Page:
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Early Intervention refers to services and supports for babies and young children with developmental delays. These services can help children to catch up in their development.
Early Intervention Services may include:
Physical Therapy treats problems with gross motor development (skills involving the large muscles of the arms, legs, and torso)
Further information on early intervention physical therapy:
Occupational Therapy treats delays in fine motor development (problems with moving the hands and fingers)
Further information on early intervention occupational therapy:
Speech therapy can help a child with speaking and language
Further information on early intervention speech therapy:
Special Education is the practice of educating school-age children in a way that addresses their individual needs. Modifications of the classroom, teaching methods, and instructional materials can maximize a child's ability to reach his potential.
School-age children with WAGR syndrome may have multiple conditions that impact their educational needs:
The most appropriate educational setting for a child with WAGR syndrome depends on individual needs. This setting may change from year to year as the child's needs change:
The IWSA Teacher Advice Form was developed to provide detailed information addressing challenges that may be present in a child with WAGR syndrome.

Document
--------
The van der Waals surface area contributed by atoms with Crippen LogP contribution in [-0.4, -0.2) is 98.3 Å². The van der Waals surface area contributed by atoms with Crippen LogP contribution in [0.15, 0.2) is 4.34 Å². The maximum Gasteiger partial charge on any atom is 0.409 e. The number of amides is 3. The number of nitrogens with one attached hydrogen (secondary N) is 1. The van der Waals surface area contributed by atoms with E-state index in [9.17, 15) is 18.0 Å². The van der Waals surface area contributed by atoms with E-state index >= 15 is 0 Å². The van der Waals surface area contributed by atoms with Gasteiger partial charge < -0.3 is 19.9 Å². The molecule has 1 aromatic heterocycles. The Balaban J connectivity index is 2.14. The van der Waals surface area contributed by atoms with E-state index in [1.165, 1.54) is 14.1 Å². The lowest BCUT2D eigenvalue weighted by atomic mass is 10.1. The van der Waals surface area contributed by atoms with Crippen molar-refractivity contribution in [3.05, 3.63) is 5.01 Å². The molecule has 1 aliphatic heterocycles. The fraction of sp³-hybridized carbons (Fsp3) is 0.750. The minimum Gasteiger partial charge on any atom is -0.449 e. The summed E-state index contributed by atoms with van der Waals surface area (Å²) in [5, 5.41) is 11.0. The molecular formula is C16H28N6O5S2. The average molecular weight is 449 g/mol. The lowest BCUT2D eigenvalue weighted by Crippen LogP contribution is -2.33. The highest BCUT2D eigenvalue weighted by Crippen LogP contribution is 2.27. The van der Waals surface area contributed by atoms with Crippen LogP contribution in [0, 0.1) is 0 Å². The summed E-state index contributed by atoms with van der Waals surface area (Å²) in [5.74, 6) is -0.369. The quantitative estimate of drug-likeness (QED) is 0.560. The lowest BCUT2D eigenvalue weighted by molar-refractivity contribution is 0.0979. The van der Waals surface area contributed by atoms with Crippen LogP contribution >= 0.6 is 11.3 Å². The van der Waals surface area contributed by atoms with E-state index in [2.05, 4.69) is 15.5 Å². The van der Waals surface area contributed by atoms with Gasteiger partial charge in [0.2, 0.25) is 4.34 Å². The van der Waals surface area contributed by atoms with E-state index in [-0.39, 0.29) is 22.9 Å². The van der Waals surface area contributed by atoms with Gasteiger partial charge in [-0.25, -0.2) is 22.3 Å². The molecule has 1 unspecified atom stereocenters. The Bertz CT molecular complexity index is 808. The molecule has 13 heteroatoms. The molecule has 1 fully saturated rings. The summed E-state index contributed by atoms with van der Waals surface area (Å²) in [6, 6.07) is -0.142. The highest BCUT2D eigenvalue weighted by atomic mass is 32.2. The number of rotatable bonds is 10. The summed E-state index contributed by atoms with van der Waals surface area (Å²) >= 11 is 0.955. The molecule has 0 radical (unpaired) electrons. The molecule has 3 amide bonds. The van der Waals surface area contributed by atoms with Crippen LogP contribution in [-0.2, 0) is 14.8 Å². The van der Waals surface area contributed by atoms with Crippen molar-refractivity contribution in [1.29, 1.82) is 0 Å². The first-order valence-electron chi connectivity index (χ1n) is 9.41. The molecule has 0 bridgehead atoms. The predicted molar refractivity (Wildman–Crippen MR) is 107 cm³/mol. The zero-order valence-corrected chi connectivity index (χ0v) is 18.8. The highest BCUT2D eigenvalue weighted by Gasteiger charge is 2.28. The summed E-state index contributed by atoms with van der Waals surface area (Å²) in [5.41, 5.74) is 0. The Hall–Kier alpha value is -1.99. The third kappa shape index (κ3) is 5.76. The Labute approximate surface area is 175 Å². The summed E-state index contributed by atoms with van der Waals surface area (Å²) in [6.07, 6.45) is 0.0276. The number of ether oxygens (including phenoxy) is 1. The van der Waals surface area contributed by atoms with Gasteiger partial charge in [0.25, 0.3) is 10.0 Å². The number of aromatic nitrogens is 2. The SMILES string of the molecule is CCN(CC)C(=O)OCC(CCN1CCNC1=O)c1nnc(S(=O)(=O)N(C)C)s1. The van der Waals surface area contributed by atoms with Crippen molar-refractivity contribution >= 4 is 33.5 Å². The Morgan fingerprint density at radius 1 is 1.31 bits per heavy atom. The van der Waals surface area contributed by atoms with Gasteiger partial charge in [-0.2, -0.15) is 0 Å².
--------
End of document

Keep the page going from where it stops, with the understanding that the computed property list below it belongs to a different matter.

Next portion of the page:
Children with WAGR syndrome are often slow to develop speech. Delays in speech development in children with this disorder may be caused by one or all of the following:
While most individuals with WAGR syndrome learn to speak and speak well, some individuals are not verbal. In some cases, sign language can be particularly useful. In others, Alternative communication and assistive technology can enable non-verbal individuals to communicate.
Sign language can be an effective way to facilitate speech in a child with WAGR syndrome. Sign language may help to:
Sign language is often introduced to infants at 6-12 months of age. Parents and caregivers can begin by learning just a few simple signs and use these signs while speaking the words at the same time. Common first signs are "milk", "eat", "more", and "all done".
Remember that just as with spoken words, children need to see the signs/hear the words consistently for months before they begin to mimic them.
Many sign language resources and online videos are available.
Children with WAGR syndrome who are non-verbal may benefit from tools, systems or devices that help them to communicate. Examples of alternative communication are
A speech therapist can help with evaluating the options for alternative communication, and also with helping a child to learn to use these tools effectively.
Alternative Communication can increase a child's independence, social skills and social interactions, and allow him to share his thoughts, feelings, and unique personality with others
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